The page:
Interview With Vijay Sood
An Interview with Vijay Sood, the Director of the Power Workers Union Smart Grid and EV Research Laboratory and the PI for the Panasonic-UOIT Microgrid.
1. What is your name, what have you studied and where have you worked in the past 3 years?
Dr. Vijay K. Sood, Ph.D. from University of Bradford, UK, 1977. For the past 3 years, I am working as an Associate Professor at Ontario Tech University, Oshawa, ON. Canada.
2. How did you get involved with the Smart Grid as a field of the power systems research and/or industry? How would you define the Smart Grid and what are your thoughts and aspirations on what the Smart Grid will be shaped to be in the next 10 years?
I am the Principal Investigator (PI) at Ontario Tech University for its Microgrid installation, which is one of the largest such installations in Canada. This was built by Panasonic as the main supplier with financial support from the Ontario Smart Grid Fund (in 2015). I have been involved with HVDC and FACTS systems since the 1980s. With the increased penetration of renewables into the grid, the future grid will be re-shaped into a smart grid to provide improved flexibility, efficiency and reliability.
3. What have been the 2 articles that you have liked from the IEEE SG eNewsletter in the past 3 years?
I picked the following two papers that I have liked in the past 3 years. They are both concerned with smart energy self-sufficient buildings of the future. This is a topic that I have recently become interested in.
This paper coins a new terminology: Buildings as Batteries which elegantly combines technical insights from power grid electrical engineering, commercial building energy modeling and mechanical engineering controls, and utility rate design analysis. This technique expands the usefulness of the thermal mass (building concrete and drywall) as a universally available energy storage medium that enables highly efficient cooling at low electricity prices pre-occupancy that, in turn, displaces less efficient cooling at high electricity prices on hot summer afternoons.
This paper discusses an energy self-sufficient building that can produce its own energy without the need for an external source. In this way, buildings can be considered as an autonomous and selfsufficient unit without transmission and distribution infrastructures. To maximize energy production in the building, renewable energy technologies can be installed on the rooftop, facades, and windows. The only limitations to attaining such a self-sufficient building are the low efficiency of renewable energy technologies and the high price of batteries.
4. Do you believe that the applications and the paradigms that have emerged from the Smart Grid research and industrial developments face challenges in their deployment? What would you identify as the most critical short term and long term challenges among them?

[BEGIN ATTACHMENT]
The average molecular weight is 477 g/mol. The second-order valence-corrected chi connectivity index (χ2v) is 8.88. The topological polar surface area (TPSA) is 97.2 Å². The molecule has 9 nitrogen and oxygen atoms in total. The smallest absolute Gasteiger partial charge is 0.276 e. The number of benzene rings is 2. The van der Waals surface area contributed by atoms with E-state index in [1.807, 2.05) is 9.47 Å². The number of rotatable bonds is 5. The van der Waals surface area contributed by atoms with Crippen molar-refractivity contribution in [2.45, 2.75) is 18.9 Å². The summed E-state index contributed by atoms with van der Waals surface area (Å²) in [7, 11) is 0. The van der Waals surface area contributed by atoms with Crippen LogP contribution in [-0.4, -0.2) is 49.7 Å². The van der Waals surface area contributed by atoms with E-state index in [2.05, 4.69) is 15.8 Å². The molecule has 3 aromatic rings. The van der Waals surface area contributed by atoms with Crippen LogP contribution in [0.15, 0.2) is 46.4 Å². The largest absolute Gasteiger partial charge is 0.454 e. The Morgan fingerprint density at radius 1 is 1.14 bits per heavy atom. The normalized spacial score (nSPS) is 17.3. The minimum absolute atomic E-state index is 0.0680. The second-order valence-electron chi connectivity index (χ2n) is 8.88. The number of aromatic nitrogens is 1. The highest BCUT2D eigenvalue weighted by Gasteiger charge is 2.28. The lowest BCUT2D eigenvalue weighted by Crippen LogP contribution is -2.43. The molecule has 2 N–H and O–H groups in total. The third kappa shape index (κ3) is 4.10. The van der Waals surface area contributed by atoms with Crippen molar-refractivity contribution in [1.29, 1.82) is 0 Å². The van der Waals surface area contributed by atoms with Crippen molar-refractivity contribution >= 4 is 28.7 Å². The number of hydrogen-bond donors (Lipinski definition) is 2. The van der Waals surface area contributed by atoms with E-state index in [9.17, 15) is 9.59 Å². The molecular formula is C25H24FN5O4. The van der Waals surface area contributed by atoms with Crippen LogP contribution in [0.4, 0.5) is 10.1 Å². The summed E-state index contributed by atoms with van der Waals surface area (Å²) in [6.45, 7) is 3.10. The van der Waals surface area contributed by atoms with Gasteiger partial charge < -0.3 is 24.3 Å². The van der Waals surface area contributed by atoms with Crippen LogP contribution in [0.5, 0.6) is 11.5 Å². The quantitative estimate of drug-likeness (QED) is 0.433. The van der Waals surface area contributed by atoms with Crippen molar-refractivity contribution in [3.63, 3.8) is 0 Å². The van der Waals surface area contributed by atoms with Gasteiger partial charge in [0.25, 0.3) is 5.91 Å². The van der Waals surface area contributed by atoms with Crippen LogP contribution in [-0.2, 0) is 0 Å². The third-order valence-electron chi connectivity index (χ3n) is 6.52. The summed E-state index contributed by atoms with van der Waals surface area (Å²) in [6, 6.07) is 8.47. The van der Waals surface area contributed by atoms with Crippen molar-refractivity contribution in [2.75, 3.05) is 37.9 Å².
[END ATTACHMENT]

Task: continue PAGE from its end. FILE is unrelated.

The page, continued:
The paradigms that have emerged from the Smart Grid research and industrial developments will face challenges in their deployment as the grid was originally developed as a largely radial system operating at constant voltage and constant frequency and with one-way flow of power. The Smart Grid of the future will integrate renewable energy sources which provide intermittent and variable energy and require power electronic converters to connect to the grid. These new sources lack inertia which is required for the maintenance of the frequency of the grid. This will cause stability and operational problems for the grid.
The short term challenges that need addressing are the seamless disconnection/connection of microgrids with the grid when disturbances occur in the grid.
The long term challenges will emerge due to the integration of new renewable energy sources that lack inertia which is required for the maintenance of the frequency of the grid. This will cause stability and operational problems for the grid.
5. How can we effectively communicate concepts, objectives, applications and paradigms that have emerged from the Smart Grid R&D to utilities and industry?
We can effectively communicate concepts, objectives, applications and paradigms that have emerged from the Smart Grid R&D to utilities and industry via technical forums, webinars, and technical publications. The IEEE is at the fore-front of these technologies and it must continually meet the challenges of the future from other competing bodies.
6. What do you think is one of the Smart Grid applications or paradigms that you find very valuable and believe could serve as an answer to the challenges faced by the power system industries of the present and the future?
The microgrid is likely to emerge as the leading architecture to incorporate renewable generation into the grid in a distributed way. This offers a reliable and flexible architecture to meet the challenges faced by the grid of the future. However, there are still challenges that this architecture faces such as protection and control issues. The requirement for a transfer switch that is fast, reliable and low cost is still there. Issues tied to the seamless transfer between islanded and grid-connected modes of operation are still to be resolved.
This article edited by Mehmet Cintuglu
To have the eNewsletter delivered monthly to your inbox, join the IEEE Smart Grid Community.
To view archived articles, and issues, which deliver rich insight into the forces shaping the future of the smart grid, please visit the IEEE Smart Grid Resource Center.